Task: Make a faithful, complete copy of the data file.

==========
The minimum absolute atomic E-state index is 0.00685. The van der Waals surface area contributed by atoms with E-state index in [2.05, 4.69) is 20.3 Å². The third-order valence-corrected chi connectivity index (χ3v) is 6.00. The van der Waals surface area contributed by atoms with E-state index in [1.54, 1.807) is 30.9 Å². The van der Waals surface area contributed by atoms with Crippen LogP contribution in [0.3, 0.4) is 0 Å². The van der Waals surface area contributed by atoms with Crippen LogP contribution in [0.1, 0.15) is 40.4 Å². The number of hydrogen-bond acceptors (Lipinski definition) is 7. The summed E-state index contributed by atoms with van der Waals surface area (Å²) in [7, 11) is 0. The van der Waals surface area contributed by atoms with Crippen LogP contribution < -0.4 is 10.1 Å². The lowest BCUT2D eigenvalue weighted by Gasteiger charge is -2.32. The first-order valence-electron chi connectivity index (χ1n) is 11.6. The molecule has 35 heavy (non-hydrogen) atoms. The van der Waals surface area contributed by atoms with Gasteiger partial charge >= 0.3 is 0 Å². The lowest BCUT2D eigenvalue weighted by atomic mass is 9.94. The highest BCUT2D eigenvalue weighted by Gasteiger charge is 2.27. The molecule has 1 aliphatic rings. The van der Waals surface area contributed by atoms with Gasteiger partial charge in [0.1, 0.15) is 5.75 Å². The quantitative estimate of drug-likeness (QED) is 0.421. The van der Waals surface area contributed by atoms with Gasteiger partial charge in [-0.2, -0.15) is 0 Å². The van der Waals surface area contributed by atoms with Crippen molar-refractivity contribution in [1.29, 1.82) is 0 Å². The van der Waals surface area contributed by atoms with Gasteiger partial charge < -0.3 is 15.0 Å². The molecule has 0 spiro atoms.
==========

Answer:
The minimum absolute atomic E-state index is 0.00685. The van der Waals surface area contributed by atoms with E-state index in [2.05, 4.69) is 20.3 Å². The third-order valence-corrected chi connectivity index (χ3v) is 6.00. The van der Waals surface area contributed by atoms with E-state index in [1.54, 1.807) is 30.9 Å². The van der Waals surface area contributed by atoms with Crippen LogP contribution in [0.3, 0.4) is 0 Å². The van der Waals surface area contributed by atoms with Crippen LogP contribution in [0.1, 0.15) is 40.4 Å². The number of hydrogen-bond acceptors (Lipinski definition) is 7. The summed E-state index contributed by atoms with van der Waals surface area (Å²) in [7, 11) is 0. The van der Waals surface area contributed by atoms with Crippen LogP contribution < -0.4 is 10.1 Å². The lowest BCUT2D eigenvalue weighted by Gasteiger charge is -2.32. The first-order valence-electron chi connectivity index (χ1n) is 11.6. The molecule has 35 heavy (non-hydrogen) atoms. The van der Waals surface area contributed by atoms with Gasteiger partial charge >= 0.3 is 0 Å². The lowest BCUT2D eigenvalue weighted by atomic mass is 9.94. The highest BCUT2D eigenvalue weighted by Gasteiger charge is 2.27. The molecule has 1 aliphatic rings. The van der Waals surface area contributed by atoms with Gasteiger partial charge in [0.1, 0.15) is 5.75 Å². The quantitative estimate of drug-likeness (QED) is 0.421. The van der Waals surface area contributed by atoms with Gasteiger partial charge in [-0.2, -0.15) is 0 Å². The van der Waals surface area contributed by atoms with Crippen molar-refractivity contribution in [1.29, 1.82) is 0 Å². The van der Waals surface area contributed by atoms with Gasteiger partial charge < -0.3 is 15.0 Å². The molecule has 0 spiro atoms.